In commenting on Genesis chapter 1 verse 26, Prof. Dr. John Calvin (1509-1564) writes:
"The Anthropomorphites were too gross in seeking this resemblance in the human body; let that reverie therefore remain entombed... Since the image of God had been destroyed in us by the fall, we may judge from its restoration what it originally had been. Paul says that we are transformed into the image of God by the gospel. And, according to him, spiritual regeneration is nothing else than the restoration of the same image. (Colossians 3:10 and Ephesians 4:23) That he made this image to consist in righteousness and true holiness, is by the figure synecdochee; for though this is the chief part, it is not the whole of God's image. Therefore by this word the perfection of our whole nature is designated, as it appeared when Adam was endued with a right judgment, had affections in harmony with reason, had all his senses sound and well-regulated, and truly excelled in everything good. Thus the chief seat of the Divine image was in his mind and heart, where it was eminent: yet was there no part of him in which some scintillations of it did not shine forth." 
In commenting on the same passage, Matthew Henry (1662-1714) says:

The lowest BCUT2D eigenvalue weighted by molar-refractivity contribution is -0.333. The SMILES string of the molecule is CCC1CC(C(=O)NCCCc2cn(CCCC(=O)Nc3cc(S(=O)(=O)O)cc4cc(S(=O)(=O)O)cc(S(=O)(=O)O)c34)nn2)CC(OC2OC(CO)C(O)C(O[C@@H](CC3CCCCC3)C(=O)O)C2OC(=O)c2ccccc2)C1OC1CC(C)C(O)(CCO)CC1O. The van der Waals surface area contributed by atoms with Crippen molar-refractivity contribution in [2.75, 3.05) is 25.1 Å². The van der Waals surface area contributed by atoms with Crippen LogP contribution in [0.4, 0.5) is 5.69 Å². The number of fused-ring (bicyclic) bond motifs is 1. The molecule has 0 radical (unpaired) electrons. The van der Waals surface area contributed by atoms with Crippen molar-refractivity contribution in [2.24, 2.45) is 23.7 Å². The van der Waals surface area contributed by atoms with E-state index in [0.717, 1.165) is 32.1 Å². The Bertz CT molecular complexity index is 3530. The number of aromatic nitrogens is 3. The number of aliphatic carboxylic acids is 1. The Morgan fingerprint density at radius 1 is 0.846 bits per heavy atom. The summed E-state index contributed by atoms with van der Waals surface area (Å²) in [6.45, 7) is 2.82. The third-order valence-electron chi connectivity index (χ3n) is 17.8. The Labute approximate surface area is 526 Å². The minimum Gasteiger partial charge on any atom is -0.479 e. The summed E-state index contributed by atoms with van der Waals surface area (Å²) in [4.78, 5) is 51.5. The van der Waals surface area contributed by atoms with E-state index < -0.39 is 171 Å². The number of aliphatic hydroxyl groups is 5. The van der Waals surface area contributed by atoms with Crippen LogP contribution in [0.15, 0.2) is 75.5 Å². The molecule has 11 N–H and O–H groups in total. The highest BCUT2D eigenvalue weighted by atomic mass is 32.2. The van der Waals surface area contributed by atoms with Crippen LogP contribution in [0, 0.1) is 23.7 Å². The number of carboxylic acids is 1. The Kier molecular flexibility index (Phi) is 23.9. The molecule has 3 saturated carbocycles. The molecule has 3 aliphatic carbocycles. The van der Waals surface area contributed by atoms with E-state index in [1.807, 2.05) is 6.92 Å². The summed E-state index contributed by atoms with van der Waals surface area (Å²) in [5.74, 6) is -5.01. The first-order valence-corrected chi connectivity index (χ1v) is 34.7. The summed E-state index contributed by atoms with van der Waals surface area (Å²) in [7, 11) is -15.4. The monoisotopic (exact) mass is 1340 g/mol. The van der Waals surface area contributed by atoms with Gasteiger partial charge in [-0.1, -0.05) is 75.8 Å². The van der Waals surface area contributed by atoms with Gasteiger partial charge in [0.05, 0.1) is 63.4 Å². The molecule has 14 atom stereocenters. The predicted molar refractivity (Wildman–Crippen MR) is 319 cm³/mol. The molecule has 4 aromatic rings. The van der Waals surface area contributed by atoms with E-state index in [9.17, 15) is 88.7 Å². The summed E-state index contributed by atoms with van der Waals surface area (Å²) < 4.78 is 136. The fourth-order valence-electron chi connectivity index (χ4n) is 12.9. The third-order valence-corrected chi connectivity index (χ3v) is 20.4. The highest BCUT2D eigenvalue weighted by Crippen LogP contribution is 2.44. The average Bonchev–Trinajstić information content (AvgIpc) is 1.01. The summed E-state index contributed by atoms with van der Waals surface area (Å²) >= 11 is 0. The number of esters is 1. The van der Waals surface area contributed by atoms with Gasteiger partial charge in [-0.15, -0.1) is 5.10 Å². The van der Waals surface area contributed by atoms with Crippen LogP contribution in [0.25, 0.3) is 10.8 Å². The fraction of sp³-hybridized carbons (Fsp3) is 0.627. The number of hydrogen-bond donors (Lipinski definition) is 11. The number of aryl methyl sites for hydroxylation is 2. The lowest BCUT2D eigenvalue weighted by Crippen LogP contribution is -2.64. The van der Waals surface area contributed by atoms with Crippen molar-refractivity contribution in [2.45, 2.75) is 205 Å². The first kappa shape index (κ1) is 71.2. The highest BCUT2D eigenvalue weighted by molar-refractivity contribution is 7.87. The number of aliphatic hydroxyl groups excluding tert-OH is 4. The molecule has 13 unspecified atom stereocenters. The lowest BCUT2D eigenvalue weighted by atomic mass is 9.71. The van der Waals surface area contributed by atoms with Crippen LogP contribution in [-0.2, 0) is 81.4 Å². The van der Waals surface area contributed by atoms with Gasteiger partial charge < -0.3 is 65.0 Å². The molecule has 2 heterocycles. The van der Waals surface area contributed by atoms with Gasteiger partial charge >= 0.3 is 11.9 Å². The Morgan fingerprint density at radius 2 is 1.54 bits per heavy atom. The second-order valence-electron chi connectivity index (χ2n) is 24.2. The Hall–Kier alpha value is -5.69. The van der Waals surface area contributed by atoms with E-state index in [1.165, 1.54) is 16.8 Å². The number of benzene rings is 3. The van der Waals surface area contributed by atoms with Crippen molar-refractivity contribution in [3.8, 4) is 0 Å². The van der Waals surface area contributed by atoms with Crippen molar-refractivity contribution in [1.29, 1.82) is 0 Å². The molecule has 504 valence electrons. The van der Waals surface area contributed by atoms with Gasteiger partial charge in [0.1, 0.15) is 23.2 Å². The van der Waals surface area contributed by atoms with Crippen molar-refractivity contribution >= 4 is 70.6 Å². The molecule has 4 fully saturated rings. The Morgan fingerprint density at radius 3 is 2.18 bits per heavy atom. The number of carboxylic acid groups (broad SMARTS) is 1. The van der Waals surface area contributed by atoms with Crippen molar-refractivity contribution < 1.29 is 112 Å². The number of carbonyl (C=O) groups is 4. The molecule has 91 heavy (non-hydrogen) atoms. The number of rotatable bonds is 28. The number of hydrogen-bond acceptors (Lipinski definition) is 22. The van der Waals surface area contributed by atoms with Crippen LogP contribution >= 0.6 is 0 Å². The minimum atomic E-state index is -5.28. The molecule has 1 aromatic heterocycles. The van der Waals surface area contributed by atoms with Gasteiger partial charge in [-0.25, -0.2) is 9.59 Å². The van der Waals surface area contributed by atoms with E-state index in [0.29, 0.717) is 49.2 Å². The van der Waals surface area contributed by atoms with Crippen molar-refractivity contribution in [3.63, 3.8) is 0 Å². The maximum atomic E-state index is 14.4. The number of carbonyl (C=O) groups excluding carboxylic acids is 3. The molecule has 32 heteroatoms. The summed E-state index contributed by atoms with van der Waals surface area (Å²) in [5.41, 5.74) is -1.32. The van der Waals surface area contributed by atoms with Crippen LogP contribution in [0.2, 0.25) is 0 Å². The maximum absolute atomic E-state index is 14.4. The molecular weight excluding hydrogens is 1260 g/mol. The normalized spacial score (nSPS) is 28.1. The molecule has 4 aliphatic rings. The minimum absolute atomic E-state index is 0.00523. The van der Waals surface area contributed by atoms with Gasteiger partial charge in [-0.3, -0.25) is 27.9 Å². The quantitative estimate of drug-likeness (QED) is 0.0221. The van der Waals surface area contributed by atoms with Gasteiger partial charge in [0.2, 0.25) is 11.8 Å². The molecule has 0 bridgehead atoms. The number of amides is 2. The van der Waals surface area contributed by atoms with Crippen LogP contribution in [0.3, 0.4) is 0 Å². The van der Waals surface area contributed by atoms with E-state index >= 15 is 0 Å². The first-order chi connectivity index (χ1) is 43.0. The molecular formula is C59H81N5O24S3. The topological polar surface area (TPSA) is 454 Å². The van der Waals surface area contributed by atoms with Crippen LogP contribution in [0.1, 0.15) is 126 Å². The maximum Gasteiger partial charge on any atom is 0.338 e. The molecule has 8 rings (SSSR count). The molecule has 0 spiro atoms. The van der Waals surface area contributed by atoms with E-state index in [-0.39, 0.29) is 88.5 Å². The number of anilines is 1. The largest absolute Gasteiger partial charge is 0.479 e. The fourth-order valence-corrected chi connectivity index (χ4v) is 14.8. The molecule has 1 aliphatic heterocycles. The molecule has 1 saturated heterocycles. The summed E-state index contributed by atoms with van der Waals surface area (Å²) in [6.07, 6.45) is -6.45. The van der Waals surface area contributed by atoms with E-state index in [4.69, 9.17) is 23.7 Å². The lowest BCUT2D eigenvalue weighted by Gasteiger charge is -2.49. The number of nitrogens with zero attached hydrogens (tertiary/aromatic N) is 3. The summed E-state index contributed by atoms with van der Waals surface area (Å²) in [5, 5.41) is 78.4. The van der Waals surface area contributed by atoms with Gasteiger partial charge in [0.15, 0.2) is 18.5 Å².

"That man was made in God's image and after His likeness, two words to express the same thing and making each other the more expressive; 'image' and 'likeness' denote the likest image, the nearest resemblance of any of the visible creatures. Man was not made in the likeness of any creature that went before him, but in the likeness of his Creator; yet still between God and man there is an infinite distance. Christ only is the 'express' image of God's person, as the Son of His Father, having the same nature. It is only some of God's honor that is put upon man, who is God's image only as the shadow in the glass, or the king's impress upon the coin. God's image upon man consists in these three things:-- 1. In his nature and constitution, not those of his body (for God has not a body), but those of his soul... But it is the soul, the great soul, of man, that does especially bear God's image... 2. In his place and authority: 'Let us make man in our image, and let him have dominion.' As he has the government of the inferior creatures, he is, as it were, God's representative, or viceroy, upon earth; they are not capable of fearing and serving God, therefore God has appointed to fear and serve man. Yet his government of himself by the freedom of his will has in it more of God's image than his government of the creatures. 3. In his purity and rectitude. God's image upon man consists in knowledge, righteousness, and true holiness, Ephesians 4:24, Colossians 3:10. He was upright, Ecclesiastes 7:29.... Thus holy, thus happy, were our first parents, in having the image of God upon them."